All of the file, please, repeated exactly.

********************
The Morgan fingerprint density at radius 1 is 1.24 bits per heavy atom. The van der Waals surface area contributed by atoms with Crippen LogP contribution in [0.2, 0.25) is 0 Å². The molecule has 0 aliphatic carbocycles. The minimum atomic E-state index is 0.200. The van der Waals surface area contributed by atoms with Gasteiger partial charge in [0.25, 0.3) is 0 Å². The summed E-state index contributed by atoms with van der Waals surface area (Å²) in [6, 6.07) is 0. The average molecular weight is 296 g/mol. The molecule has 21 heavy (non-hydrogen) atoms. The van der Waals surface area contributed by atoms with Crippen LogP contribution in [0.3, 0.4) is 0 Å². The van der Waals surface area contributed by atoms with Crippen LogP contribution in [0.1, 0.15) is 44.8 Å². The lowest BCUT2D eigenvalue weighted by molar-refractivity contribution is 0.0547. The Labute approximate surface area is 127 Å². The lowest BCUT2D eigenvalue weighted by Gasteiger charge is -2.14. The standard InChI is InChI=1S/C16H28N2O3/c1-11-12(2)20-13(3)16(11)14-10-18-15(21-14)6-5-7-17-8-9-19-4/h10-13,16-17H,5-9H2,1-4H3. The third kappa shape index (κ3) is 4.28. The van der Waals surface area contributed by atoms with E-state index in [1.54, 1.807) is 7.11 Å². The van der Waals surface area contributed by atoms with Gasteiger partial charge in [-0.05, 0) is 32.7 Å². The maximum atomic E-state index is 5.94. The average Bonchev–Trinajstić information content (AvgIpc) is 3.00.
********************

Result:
The Morgan fingerprint density at radius 1 is 1.24 bits per heavy atom. The van der Waals surface area contributed by atoms with Crippen LogP contribution in [0.2, 0.25) is 0 Å². The molecule has 0 aliphatic carbocycles. The minimum atomic E-state index is 0.200. The van der Waals surface area contributed by atoms with Gasteiger partial charge in [0.25, 0.3) is 0 Å². The summed E-state index contributed by atoms with van der Waals surface area (Å²) in [6, 6.07) is 0. The average molecular weight is 296 g/mol. The molecule has 21 heavy (non-hydrogen) atoms. The van der Waals surface area contributed by atoms with Crippen LogP contribution in [0.3, 0.4) is 0 Å². The van der Waals surface area contributed by atoms with Crippen LogP contribution in [0.1, 0.15) is 44.8 Å². The lowest BCUT2D eigenvalue weighted by molar-refractivity contribution is 0.0547. The Labute approximate surface area is 127 Å². The lowest BCUT2D eigenvalue weighted by Gasteiger charge is -2.14. The standard InChI is InChI=1S/C16H28N2O3/c1-11-12(2)20-13(3)16(11)14-10-18-15(21-14)6-5-7-17-8-9-19-4/h10-13,16-17H,5-9H2,1-4H3. The third kappa shape index (κ3) is 4.28. The van der Waals surface area contributed by atoms with E-state index in [1.54, 1.807) is 7.11 Å². The van der Waals surface area contributed by atoms with Gasteiger partial charge in [-0.05, 0) is 32.7 Å². The maximum atomic E-state index is 5.94. The average Bonchev–Trinajstić information content (AvgIpc) is 3.00.